For three days, young people in Kabul could focus on painting, performances and photography, rather than the suicide bombings that have rattled the city. But the violence was never far from their minds — a reality of life that has shaped the ambitions of young Afghans.
“Many of the youth have been affected one way or the other by the wars that have been going on for decades,” said Nargis Mirzayee, a 23-year-old from Kabul. Mirzayee aspires to be a reporter, but says she has “a lot of concerns about my job,” because “reporting everyday events from different parts of the city carries high risks.”
The Afghan Youth Voices Festival, which started in 2010, wrapped up this year. Afghans from far-flung provinces gathered in the capital city one last time to celebrate ideas through film, theater, photography and — in the land where Persian poet Rumi was born — poetry readings.
“It is a special program that brings the youth together to teach and learn from each other,” said Ghafoor Islamkhel, the program’s manager and a board member of Afghanistan Youth Culture and Arts Organization, which has led the event since 2015 in cooperation with Internews and Counterpart International, and funding from USAID. AYCAO will continue to bring youth together for activities such as book clubs, poetry readings and exhibitions, but the festival itself will end without additional funding now that the five-year grant cycle has come to a close.
“The important thing is to keep this program going every year,” said Islamkhel. “There are many youth in Kabul and various other provinces who haven’t had their chance to shine yet, and we cannot take that away from them.”
Held April 19 to 21 in Kabul, this year’s festival highlighted events from years past through videos and live performances, including an all-girls bike squad and boys acrobatics team.
Participants learned how to post their thoughts and artwork on Facebook and Twitter. They also got a chance to talk about local issues in their communities, including drug addiction, child labor and violence — an outlet for discussion and expression they might not have in their daily lives.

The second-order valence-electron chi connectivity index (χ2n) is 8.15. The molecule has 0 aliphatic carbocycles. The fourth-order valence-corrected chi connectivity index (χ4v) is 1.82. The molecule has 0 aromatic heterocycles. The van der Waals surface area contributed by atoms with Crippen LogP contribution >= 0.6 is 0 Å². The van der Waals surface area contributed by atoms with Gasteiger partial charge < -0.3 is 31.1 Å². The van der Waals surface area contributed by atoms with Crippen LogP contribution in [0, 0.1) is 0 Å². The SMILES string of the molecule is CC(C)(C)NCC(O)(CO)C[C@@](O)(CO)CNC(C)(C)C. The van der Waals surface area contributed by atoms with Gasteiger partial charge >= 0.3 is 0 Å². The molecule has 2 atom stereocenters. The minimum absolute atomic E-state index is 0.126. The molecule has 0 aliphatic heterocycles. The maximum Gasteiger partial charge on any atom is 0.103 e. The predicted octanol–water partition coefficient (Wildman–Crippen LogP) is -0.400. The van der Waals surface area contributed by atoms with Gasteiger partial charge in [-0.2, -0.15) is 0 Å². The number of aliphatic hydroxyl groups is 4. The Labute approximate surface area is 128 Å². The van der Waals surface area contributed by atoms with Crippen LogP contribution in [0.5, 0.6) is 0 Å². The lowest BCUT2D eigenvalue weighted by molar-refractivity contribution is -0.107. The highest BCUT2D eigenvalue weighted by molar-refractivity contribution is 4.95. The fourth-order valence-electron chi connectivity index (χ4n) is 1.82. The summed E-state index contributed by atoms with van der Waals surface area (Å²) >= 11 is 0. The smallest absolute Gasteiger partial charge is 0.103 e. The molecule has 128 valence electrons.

The program is open to all young Afghans, and the average age is between 19 and 25. Some said their families were skeptical at first that their participation would result in anything tangible, but then were glad to see them get jobs, develop other talents, or be distracted — at least temporarily — from daily challenges such as insecurity, said Sally Deffor, Internews program director in Afghanistan.
Mohammad Yasin Yoldash from Sar-e-Pul said he is cultivating skills as a photographer. “Everywhere I go, I try to see potential subjects, such as children who are working hard, the inappropriate behavior of policemen with civilians, or even the positive things going on in our society.”
More than 60 percent of Afghans are under age 25, and the country’s literacy rate is one of the lowest in the world at 38 percent, according to the CIA World Factbook. Many children find it hard to go to school because of violence, poor education systems particularly in rural areas, or they are working to try to earn more income for their families. Some of the photos exhibited at the festival highlighted these challenges.
“We know that young persons are the decisive cornerstones of every community,” said Omidullah Mohammadi from Jawzjan province, “and it is the same in Afghanistan.”